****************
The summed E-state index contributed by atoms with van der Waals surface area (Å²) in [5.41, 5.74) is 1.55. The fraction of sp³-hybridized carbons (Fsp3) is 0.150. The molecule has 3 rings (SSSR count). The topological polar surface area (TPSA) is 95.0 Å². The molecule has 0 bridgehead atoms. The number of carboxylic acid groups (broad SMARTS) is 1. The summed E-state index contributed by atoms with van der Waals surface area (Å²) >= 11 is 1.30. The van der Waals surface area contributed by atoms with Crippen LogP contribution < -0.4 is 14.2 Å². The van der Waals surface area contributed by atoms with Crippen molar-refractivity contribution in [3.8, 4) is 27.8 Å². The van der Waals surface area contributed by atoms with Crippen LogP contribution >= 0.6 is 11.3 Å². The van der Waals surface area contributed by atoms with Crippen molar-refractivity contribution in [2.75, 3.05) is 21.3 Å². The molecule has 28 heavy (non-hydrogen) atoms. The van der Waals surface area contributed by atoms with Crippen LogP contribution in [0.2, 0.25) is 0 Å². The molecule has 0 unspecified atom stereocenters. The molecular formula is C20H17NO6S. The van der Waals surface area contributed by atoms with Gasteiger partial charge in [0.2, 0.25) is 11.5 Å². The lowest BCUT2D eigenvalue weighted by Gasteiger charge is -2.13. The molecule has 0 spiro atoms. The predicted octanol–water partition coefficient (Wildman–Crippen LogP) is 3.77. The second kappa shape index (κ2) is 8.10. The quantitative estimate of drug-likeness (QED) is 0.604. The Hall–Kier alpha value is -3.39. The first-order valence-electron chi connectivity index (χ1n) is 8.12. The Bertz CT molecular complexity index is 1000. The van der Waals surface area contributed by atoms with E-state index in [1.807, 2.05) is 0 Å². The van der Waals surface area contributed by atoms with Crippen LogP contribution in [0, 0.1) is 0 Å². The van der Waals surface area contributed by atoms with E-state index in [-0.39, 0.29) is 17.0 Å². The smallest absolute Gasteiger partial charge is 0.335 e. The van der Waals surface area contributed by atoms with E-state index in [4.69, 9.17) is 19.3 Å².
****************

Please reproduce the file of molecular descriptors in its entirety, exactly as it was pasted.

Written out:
The summed E-state index contributed by atoms with van der Waals surface area (Å²) in [5.41, 5.74) is 1.55. The fraction of sp³-hybridized carbons (Fsp3) is 0.150. The molecule has 3 rings (SSSR count). The topological polar surface area (TPSA) is 95.0 Å². The molecule has 0 bridgehead atoms. The number of carboxylic acid groups (broad SMARTS) is 1. The summed E-state index contributed by atoms with van der Waals surface area (Å²) >= 11 is 1.30. The van der Waals surface area contributed by atoms with Crippen LogP contribution < -0.4 is 14.2 Å². The van der Waals surface area contributed by atoms with Crippen molar-refractivity contribution in [3.8, 4) is 27.8 Å². The van der Waals surface area contributed by atoms with Crippen LogP contribution >= 0.6 is 11.3 Å². The van der Waals surface area contributed by atoms with Crippen molar-refractivity contribution in [2.75, 3.05) is 21.3 Å². The molecule has 28 heavy (non-hydrogen) atoms. The van der Waals surface area contributed by atoms with Crippen LogP contribution in [0.2, 0.25) is 0 Å². The molecule has 0 unspecified atom stereocenters. The molecular formula is C20H17NO6S. The van der Waals surface area contributed by atoms with Gasteiger partial charge in [0.2, 0.25) is 11.5 Å². The lowest BCUT2D eigenvalue weighted by Gasteiger charge is -2.13. The molecule has 0 spiro atoms. The predicted octanol–water partition coefficient (Wildman–Crippen LogP) is 3.77. The second kappa shape index (κ2) is 8.10. The quantitative estimate of drug-likeness (QED) is 0.604. The Hall–Kier alpha value is -3.39. The first-order valence-electron chi connectivity index (χ1n) is 8.12. The Bertz CT molecular complexity index is 1000. The van der Waals surface area contributed by atoms with E-state index in [1.807, 2.05) is 0 Å². The van der Waals surface area contributed by atoms with Crippen LogP contribution in [0, 0.1) is 0 Å². The van der Waals surface area contributed by atoms with E-state index in [-0.39, 0.29) is 17.0 Å². The smallest absolute Gasteiger partial charge is 0.335 e. The van der Waals surface area contributed by atoms with E-state index in [4.69, 9.17) is 19.3 Å².